Be wary of the new Intel SSD 320 series. Currently, there's a bug in the
controller that can cause the device to revert to 8MB during a power
failure. AFAIK they have not yet publicly announced it, and won't have a
firmware fix ready for release until the end of July.
We had an SSD 320 600GB 2.5" SATA drive in for evaluation from our Intel
rep. I was able to kill it in two or three hours by power cycling it.
Apparently (according to the Intel rep) when the power failure is
happening, the SSD device tries to reconnect with the SATA port instead of
initiating a proper shutdown. Something to do with interrupt priority
being higher for reconnection rather than a proper shutdown.
I don't know how much truth is to this post. Has there been any official acknowledgement of this problem?
Furthermore, why would a person be constantly power-cycling one of these devices? It's important to note the article says they're power-cycling the device (either hooking it up to a PSU with a manual switch, or are yanking the SATA power cable repetitively), which is very different from stand-by (DIPM).
If this is true -- a bug is a bug, no argument from me there, and it should be fixed. But the criteria for this happening seems a bit excessive.
I suppose, but I upgraded to 320 because of built-in capacitors (I'm not using a laptop and I don't have a UPS). Kind of defeats the purpose if it can't shut itself down properly in the event of power failure.
That's not how I read the description of the problem at all. I read the description to mean that repetitive power-cycling of the SSD -- which I interpret as "continually powering the device on, then powering it off, then powering it on, then powering it off" -- resulted in the drive reporting a total capacity of 8MBytes.
The exact quote: "We had an SSD 320 600GB 2.5" SATA drive in for evaluation from our Intel rep. I was able to kill it in two or three hours by power cycling it."
"I was able to kill it in 2 or 3 hours by power cycling it", to me, means the guy sat around power-cycling it constantly for 2-3 hours. Let's say he did this for 2-3 hours at 10 second intervals. 3 * 60 * 60 = 10800 seconds. A power-cycle requires both the power-off and power-on cycle, so 20 seconds total. 10800 / 20 = 540 power cycles over the course of 3 hours.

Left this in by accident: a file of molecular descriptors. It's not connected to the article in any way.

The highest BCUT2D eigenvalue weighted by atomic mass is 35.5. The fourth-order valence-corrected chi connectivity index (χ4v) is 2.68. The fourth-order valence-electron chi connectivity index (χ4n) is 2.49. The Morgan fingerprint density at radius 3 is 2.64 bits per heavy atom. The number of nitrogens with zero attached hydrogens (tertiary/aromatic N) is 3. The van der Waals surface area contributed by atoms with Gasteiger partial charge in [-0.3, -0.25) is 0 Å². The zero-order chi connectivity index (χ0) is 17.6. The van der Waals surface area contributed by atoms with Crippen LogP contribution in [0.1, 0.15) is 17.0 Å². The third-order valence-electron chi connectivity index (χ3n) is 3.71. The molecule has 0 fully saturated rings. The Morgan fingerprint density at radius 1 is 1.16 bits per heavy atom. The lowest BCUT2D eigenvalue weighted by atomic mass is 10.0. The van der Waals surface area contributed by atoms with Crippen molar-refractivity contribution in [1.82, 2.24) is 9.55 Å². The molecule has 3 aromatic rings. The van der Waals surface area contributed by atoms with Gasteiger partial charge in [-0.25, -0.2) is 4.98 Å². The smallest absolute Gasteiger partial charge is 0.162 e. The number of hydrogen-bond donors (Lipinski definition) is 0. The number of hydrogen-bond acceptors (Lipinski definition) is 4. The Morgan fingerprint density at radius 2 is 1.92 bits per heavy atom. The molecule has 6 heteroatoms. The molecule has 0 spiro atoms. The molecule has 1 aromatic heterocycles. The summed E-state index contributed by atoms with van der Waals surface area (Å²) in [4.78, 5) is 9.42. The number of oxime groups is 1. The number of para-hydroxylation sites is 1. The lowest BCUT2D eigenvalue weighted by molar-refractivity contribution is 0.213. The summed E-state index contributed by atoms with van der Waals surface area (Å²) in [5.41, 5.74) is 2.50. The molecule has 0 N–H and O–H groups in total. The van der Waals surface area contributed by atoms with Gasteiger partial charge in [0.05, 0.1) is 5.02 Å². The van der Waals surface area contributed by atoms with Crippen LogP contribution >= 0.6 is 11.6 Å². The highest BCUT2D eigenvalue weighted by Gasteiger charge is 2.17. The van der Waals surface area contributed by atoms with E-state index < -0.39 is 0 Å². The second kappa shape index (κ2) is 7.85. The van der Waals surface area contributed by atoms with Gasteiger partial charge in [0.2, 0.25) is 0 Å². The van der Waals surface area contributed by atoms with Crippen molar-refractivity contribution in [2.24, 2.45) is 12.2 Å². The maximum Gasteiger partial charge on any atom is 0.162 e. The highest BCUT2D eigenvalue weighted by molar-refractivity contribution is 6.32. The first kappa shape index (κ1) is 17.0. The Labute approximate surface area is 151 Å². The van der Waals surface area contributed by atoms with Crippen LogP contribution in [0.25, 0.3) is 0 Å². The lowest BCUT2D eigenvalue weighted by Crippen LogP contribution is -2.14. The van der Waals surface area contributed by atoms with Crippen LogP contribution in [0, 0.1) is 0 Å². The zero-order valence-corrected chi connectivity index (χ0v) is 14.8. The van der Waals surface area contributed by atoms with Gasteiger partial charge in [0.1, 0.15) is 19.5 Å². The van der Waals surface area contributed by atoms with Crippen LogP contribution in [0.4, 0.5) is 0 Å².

This is what happens when people who write damning articles don't take the time to write verbosely what they were doing. Without those details, people have to speculate. I can point the world to a thouand different devices which will fail/freak out when continually power-cycled. How often are users power-cycling (again: NOT putting the device in stand-by/sleep mode (DIPM)! That isn't the same as a power-cycle) their SSDs? Are you power-cycling yours as often as this guy is?
Dosen't the toolbox say to power cycle the SSD in order to secure erase?
It doesn't say to power-cycle the SSD repetitively for 2-3 hours.
Actually, a friend brought his 320 SSD for me to help him secure erase it. We power cycled it at least a dozen times and the toolbox would never SE it. We tried Parted Magic w/ Hd erase several times power cycling each time and still never unlocked it. So, no we didn't do it for 2-3 houts. Probably only one.
And, I thought this forum was to get help answering legitimate questions about issues about SSDs , not to receive smart alec answers.
I know what you're trying to say, but the way the bug is described, it doesn't seem like one of those flaws that worsens every time you power cycle. i.e. the chances of failure remains the same, so basically I'm rolling a dice whenever there's power disruption (or reboot? does shutting it off and on count as a power cycle?). The guy in the post happened to have experienced it after 2-3 hours of power cycling, but if you're really unlucky you could potentially brick it the first time, which is what worries me.
From the quote: "when the power failure is happening, the SSD device tries to reconnect with the SATA port instead of initiating a proper shutdown."
It seems like he is discribing an improper shutdown due to power loss and not a standard power down. I wished that poster defined what he was doing so it could be replicated. To me, 2-3 hours of power loss cycling seems like an odd test.
I have foward this discussion to Intel.
I just had this happen to me. Had the 600G model for a month. Then the drive crashed and now DISKPART shows 8MB for that drive. SMART attributes are gone...
The drive worked great for a month!"
You can recover the drive using HDDerase.
Make sure you download the Intel compatible version 3.3
I have had the same problem with the fellow a few posts above, I was installing a game on my 80G intel 320 and somehow everything froze up and couldn't do anything so I reset the system and before I knew it I kept getting the dreaded cannot find "bootmgr" on the main drive, so I switched to my old velociraptor 300g tried to revive the intel SSD but kept getting the BAD_CTX 8m reading on the crystaldiskinfo.
Someone mentioned about waiting the end of July but you see we are dealing with expensive equipment here, Intel should've thought ahead of time to prevent goof ups like this happenning before they even released the drives series 320, firmware bugs and all that is a lame excuse.
That drive cost me $199 and it's only one week old.